Mark Cavendish denied first chance at Tour de France record by breakaway


NIMES, France — Rarely in the spotlight, Nils Politt struggled to believe victory was his when it finally came at the Tour de France.

After dropping his last remaining rivals on the road leading to the city of Nimes in southern France, the German rider hit his helmet several times and shook his head as if to say, “I can’t believe it.”

TOUR DE FRANCE: Standings | TV, Live Stream Schedule

After the strange feeling sank in, with the finish in sight, Politt made a big heart sign with his hands and crossed the line on his own to post only the second stage win of his professional career.

Politt was part of a larger group that jumped out of the main pack in the early stages of the windy 99-mile stage 12 between Saint-Paul-Trois-Chateaux and Nimes.

The German rider from the Bora-Hansgrohe team had attacked with three other rivals from the 13-man breakaway group about 40 kilometers from the finish. He then went solo with 12 kilometers left with a sudden acceleration that was left unanswered.

“There were quite a lot of sprinters in our group, so I had to make the race hard and attack quite early,” Politt said. “I made first attack. I gave everything. To finish solo is unbelievable.”

Imanol Erviti and Harry Sweeny finished second and third, respectively, 31 seconds behind.

A one-day classic specialist, the 27-year-old Politt has posted many honorable results at prestigious events in the past, including a runner-up finish at Paris-Roubaix two years ago. But despite his combative skills, Politt had never tasted victory on the biggest stage.

“Winning a Tour stage is a dream, it’s really the best moment of my career,” he added through a translator. “It’s my second win, but here it’s different.”

Politt’s victory brought comfort to his team just hours after leader Peter Sagan withdrew from the race before the start of the stage due to a knee injury.

Race leader Tadej Pogacar rode with all other main contenders well behind the breakaway and crossed nearly 16 minutes behind the winner. With none of the breakaway riders a threat in the general classification, the defending champion enjoyed a quiet day in the peloton after strong crosswinds created splits in the early stages.

There was no significant change in the overall standings. Pogacar kept his 5:18 lead over second-placed Rigoberto Uran, with Jonas Vingegaard in third, 5:33 off the pace.

Friday’s stage 13 to the medieval city of Carcassone is an other flat trek suiting sprinters. Veteran sprinter Mark Cavendish will be chasing a 34th career stage win that would put him level with five-time Tour winner Eddy Merckx’s all-time record.

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Lucas Braathen, world’s top male slalom skier, in doubt for world championships

Lucas Braathen

Norway’s Lucas Braathen, the world’s top male slalom skier this season, is doubtful to compete in the world championships slalom on Feb. 19 after appendix surgery on Tuesday.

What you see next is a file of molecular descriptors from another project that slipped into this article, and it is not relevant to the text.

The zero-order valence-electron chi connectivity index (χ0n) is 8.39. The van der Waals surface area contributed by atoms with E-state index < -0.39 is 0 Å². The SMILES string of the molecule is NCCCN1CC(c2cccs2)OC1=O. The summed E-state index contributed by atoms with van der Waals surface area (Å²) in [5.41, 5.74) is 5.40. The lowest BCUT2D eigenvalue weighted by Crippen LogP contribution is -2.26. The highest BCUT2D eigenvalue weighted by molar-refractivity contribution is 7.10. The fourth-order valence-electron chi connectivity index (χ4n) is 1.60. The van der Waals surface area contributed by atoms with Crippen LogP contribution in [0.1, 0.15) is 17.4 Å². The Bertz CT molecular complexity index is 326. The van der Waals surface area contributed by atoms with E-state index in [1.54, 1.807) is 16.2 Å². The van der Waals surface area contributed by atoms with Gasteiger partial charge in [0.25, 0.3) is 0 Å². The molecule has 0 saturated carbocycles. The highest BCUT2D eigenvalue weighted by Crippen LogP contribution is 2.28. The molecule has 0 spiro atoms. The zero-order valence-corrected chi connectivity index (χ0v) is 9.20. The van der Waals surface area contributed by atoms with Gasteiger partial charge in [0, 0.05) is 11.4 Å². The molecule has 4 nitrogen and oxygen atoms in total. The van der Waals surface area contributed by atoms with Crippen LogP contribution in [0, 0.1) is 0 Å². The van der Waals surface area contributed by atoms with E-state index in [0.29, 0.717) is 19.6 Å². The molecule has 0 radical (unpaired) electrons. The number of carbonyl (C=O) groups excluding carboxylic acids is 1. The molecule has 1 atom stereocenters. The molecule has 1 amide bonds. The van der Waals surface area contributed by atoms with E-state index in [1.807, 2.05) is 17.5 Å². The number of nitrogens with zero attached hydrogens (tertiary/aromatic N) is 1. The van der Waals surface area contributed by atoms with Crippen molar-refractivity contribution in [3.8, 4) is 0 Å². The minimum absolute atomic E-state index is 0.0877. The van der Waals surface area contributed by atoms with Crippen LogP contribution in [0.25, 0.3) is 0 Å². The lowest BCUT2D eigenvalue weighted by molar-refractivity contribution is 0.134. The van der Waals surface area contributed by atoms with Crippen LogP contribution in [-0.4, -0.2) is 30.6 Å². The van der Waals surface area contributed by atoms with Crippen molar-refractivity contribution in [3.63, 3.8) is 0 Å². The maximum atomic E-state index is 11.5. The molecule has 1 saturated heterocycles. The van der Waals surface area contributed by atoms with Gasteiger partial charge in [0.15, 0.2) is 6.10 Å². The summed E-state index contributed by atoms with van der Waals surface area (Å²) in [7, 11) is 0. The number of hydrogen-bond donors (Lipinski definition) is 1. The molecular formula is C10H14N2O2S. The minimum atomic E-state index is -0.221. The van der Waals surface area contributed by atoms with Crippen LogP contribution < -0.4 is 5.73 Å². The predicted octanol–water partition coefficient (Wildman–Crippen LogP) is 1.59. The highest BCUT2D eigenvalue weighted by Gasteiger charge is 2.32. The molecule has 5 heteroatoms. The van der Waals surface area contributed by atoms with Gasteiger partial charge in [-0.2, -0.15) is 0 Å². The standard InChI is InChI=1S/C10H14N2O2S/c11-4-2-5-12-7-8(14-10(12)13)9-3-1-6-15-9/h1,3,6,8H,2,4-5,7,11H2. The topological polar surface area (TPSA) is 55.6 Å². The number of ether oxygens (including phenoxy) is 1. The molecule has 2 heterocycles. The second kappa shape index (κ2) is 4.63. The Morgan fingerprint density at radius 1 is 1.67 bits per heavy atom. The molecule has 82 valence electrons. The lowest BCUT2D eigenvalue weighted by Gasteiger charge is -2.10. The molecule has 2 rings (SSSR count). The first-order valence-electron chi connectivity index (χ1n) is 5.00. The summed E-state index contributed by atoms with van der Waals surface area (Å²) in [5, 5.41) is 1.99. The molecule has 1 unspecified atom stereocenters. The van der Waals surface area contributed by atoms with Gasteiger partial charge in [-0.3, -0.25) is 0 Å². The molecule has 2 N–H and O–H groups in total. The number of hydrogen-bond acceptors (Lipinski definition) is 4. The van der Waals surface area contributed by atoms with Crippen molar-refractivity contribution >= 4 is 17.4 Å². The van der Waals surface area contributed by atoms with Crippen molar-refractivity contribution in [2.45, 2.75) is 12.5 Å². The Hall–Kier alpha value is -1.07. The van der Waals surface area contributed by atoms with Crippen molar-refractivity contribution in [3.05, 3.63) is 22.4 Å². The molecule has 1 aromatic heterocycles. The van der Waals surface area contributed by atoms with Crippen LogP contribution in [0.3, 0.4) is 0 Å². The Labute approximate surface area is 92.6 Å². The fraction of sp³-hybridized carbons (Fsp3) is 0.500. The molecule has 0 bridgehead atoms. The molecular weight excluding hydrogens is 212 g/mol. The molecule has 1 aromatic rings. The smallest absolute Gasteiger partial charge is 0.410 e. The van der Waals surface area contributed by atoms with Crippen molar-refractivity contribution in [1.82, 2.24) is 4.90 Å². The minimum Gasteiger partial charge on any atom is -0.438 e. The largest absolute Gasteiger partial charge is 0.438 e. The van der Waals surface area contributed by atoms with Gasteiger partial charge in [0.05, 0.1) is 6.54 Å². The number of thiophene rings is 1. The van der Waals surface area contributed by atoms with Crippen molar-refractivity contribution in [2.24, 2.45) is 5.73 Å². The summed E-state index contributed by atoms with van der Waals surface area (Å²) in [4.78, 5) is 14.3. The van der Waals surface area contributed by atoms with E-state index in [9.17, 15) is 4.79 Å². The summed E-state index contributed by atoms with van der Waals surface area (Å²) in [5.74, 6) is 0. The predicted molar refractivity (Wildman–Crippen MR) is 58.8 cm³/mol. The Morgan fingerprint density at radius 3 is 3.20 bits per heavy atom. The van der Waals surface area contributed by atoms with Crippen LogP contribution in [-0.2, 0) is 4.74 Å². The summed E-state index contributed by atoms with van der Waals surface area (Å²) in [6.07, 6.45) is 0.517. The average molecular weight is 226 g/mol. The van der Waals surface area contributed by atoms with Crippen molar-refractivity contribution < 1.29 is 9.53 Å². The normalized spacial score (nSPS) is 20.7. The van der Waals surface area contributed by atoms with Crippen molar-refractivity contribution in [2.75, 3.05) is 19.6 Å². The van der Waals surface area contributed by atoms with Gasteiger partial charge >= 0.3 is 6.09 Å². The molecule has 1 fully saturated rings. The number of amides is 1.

“It’s been a tough couple of days fighting after surprisingly finding out about quite an intense infection on my appendix,” Braathen, a 22-year-old soccer convert with a Brazilian mom, posted on social media. “I’ve been through surgery and I’m blessed that it went successfully.”

The Norway Alpine skiing team doctor said Braathen’s recovery will take a few weeks, but there is a small possibility he can make it back for the world championships slalom, which is on the final day of the two-week competition.

Braathen has two slalom wins and one giant slalom win this World Cup season. He will miss Saturday’s slalom in Chamonix, France, the last race before worlds. Countryman Henrik Kristoffersen and Swiss Daniel Yule can overtake him atop the World Cup slalom standings in Chamonix.

Braathen entered last year’s Olympics as the World Cup slalom leader and skied out in the first run at the Games.

ALPINE SKIING WORLDS: Broadcast Schedule

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Sifan Hassan sets marathon debut

Sifan Hassan

Sifan Hassan, who won 5000m and 10,000m gold and 1500m bronze at the Tokyo Olympics in an unprecedented triple, will make her 26.2-mile debut at the London Marathon on April 23.

Hassan, a 30-year-old Dutchwoman, said she will return to the track after the race, but how the London Marathon goes will play into whether she bids for the Olympic marathon in 2024.

“I want to see what I can do on the marathon distance, to make future decisions,” she posted on social media. “We’ll see if I will finish the distance or if the distance will finish me.”

Exhausted by her Olympic feat, Hassan reportedly went at least seven months after the Tokyo Games between training in track spikes. She finished fourth in the 10,000m and sixth in the 5000m at last July’s world championships in Eugene, Oregon.

“I really needed a break after the Tokyo Olympics,” Hassan said at worlds. “I was mentally crashed. I didn’t even care about running.”

London, billed as the best women’s marathon field in history, also boasts Olympic champion Peres Jepchirchir of Kenya, world record holder Brigid Kosgei of Kenya, 2016 Olympic 10,000m champion Almaz Ayana of Ethiopia, 1500m world record holder Genzebe Dibaba of Ethiopia and the two fastest Americans in history, Emily Sisson and Keira D’Amato.

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